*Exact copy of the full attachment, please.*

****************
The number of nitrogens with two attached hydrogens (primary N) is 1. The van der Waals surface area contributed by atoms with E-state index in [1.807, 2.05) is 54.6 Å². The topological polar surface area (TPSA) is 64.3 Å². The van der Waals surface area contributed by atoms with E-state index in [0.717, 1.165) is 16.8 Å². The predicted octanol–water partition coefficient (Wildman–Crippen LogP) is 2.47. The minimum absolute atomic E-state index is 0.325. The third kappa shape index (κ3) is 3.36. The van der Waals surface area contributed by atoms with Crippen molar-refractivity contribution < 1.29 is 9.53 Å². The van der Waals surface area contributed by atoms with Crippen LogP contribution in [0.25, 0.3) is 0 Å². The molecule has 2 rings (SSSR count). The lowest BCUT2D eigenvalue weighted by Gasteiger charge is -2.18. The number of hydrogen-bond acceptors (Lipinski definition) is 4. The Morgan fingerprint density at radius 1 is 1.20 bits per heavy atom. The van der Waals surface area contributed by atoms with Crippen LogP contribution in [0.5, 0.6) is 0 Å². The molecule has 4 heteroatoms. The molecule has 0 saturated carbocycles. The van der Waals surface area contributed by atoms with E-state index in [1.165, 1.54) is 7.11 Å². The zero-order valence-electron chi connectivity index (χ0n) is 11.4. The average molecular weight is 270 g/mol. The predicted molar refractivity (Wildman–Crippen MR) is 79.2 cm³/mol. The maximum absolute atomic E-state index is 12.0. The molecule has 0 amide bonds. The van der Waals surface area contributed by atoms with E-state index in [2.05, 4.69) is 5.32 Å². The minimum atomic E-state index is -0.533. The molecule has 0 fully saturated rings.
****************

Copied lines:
The number of nitrogens with two attached hydrogens (primary N) is 1. The van der Waals surface area contributed by atoms with E-state index in [1.807, 2.05) is 54.6 Å². The topological polar surface area (TPSA) is 64.3 Å². The van der Waals surface area contributed by atoms with E-state index in [0.717, 1.165) is 16.8 Å². The predicted octanol–water partition coefficient (Wildman–Crippen LogP) is 2.47. The minimum absolute atomic E-state index is 0.325. The third kappa shape index (κ3) is 3.36. The van der Waals surface area contributed by atoms with Crippen molar-refractivity contribution < 1.29 is 9.53 Å². The van der Waals surface area contributed by atoms with Crippen LogP contribution in [0.25, 0.3) is 0 Å². The molecule has 2 rings (SSSR count). The lowest BCUT2D eigenvalue weighted by Gasteiger charge is -2.18. The number of hydrogen-bond acceptors (Lipinski definition) is 4. The Morgan fingerprint density at radius 1 is 1.20 bits per heavy atom. The van der Waals surface area contributed by atoms with Crippen LogP contribution in [0.5, 0.6) is 0 Å². The molecule has 4 heteroatoms. The molecule has 0 saturated carbocycles. The van der Waals surface area contributed by atoms with E-state index in [1.165, 1.54) is 7.11 Å². The zero-order valence-electron chi connectivity index (χ0n) is 11.4. The average molecular weight is 270 g/mol. The predicted molar refractivity (Wildman–Crippen MR) is 79.2 cm³/mol. The maximum absolute atomic E-state index is 12.0. The molecule has 0 amide bonds. The van der Waals surface area contributed by atoms with E-state index in [2.05, 4.69) is 5.32 Å². The minimum atomic E-state index is -0.533. The molecule has 0 fully saturated rings.